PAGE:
Former Florida governor Jeb Bush yesterday proposed ways to create an economic climate for sustainable growth in the US, bring “peace and stability to the world” and promote “liberty and freedom.”
As the US economy grows, the world is not “delinked” from the US as some people thought, believing that “China is now the dominant player and that the axis of influence and power will move to Asia,” Bush said in Taipei, in a speech entitled How to restore sustained economic growth in the US.
“This is important not only for the US, but also for the world because a weakened US economically means that the US will pull back from its commitments around the world because it will have not have the capability and resources to fulfill its pledges,” he said.
Bush, who has been touted as a potential running mate of Republican presidential hopeful Mitt Romney, advocated “long-haul strategies” to deal with “serious challenges” and “structural problems” facing the country in four aspects.
He advocated a “patriotic energy policy” to create more energy security and promote economic progress based on US innovation, as well as US and North American resources, to save the country US$300 billion a year from importing half the oil it needs from countries that are hostile to the US or are unstable sources.
If the US cuts energy imports in half by using its own resources, in addition to Canadian and Mexican oil and gas, it would create US$150 billion in additional economic activities every year, roughly 1 percent of GDP, he said.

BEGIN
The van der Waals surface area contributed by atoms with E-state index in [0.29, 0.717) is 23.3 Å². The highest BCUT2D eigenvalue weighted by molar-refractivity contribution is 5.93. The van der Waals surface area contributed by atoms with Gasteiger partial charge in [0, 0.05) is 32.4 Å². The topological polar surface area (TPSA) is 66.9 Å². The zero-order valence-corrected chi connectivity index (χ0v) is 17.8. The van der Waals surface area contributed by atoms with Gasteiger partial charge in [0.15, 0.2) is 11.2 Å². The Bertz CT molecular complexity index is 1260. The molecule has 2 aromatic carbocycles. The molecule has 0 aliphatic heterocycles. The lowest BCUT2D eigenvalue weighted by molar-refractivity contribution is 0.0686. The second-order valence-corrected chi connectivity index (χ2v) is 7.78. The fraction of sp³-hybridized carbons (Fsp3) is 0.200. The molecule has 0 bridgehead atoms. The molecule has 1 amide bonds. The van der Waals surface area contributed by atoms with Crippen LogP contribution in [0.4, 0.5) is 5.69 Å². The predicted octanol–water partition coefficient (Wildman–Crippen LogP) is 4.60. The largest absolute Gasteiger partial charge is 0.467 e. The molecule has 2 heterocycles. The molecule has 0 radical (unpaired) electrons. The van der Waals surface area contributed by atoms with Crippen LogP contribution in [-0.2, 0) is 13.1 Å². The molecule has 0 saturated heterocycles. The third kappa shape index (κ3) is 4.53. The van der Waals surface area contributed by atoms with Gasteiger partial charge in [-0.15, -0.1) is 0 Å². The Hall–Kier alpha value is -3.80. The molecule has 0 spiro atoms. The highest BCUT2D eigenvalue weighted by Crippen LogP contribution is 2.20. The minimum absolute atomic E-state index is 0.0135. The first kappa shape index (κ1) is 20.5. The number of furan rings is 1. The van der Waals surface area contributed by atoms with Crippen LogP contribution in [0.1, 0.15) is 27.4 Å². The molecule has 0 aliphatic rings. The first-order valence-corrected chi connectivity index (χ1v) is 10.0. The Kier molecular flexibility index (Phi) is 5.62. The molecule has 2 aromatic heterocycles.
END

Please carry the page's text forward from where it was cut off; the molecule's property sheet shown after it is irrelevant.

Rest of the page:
“The US$300 billion that doesn’t go to Mexico or Canada then requires us to spend maximum amounts of money to protect the West and the US’ interests around the world. I honestly do not believe that we will be spending a hundred billion dollars a year in Afghanistan if we were energy secure,” he said.
He also proposed an immigration policy “faithful to US heritage” that will “dramatically open up our country to dreamers, to achievers, the scientists, entrepreneurs and anyone meeting certain criteria to come to the US to pursue their dreams.”
Bush pushed for “a complete overhaul of the rule-making process and regulatory climate,” saying that complex systems make it difficult to attract foreign investors.
He also advocated transforming the country’s education system to focus on building capacity for young people to be successful in life.
Taking questions from the audience, Bush said that economic growth and job creation were the “overriding” issues that would drive the presidential election, while other issues recently addressed by US President Barack Obama such as sexual preference and the European debt crisis were “distractions” to the bigger issues.
Saying Obama should have focused more on economic issues, Bush added: “Had he [Obama] taken advantage of his election, which is an historical election, he probably could have built strong support for economic growth, but he focused on things that were highly partisan [matters.]”
Bush concluded his three-day “private visit” in Taipei yesterday, during which he met with President Ma Ying-jeou (馬英九), Legislative Speaker Wang Jin-pyng (王金平) and Minister of Foreign Affairs Timothy Yang (楊進添) and attended to his financial consulting businesses.
In a meeting with Bush on Thursday, Ma said he hoped the nation’s 145 F-16A/B jet fighters would have the capability to perform on a par with the more advanced model after the retrofit offered by the US in September is completed.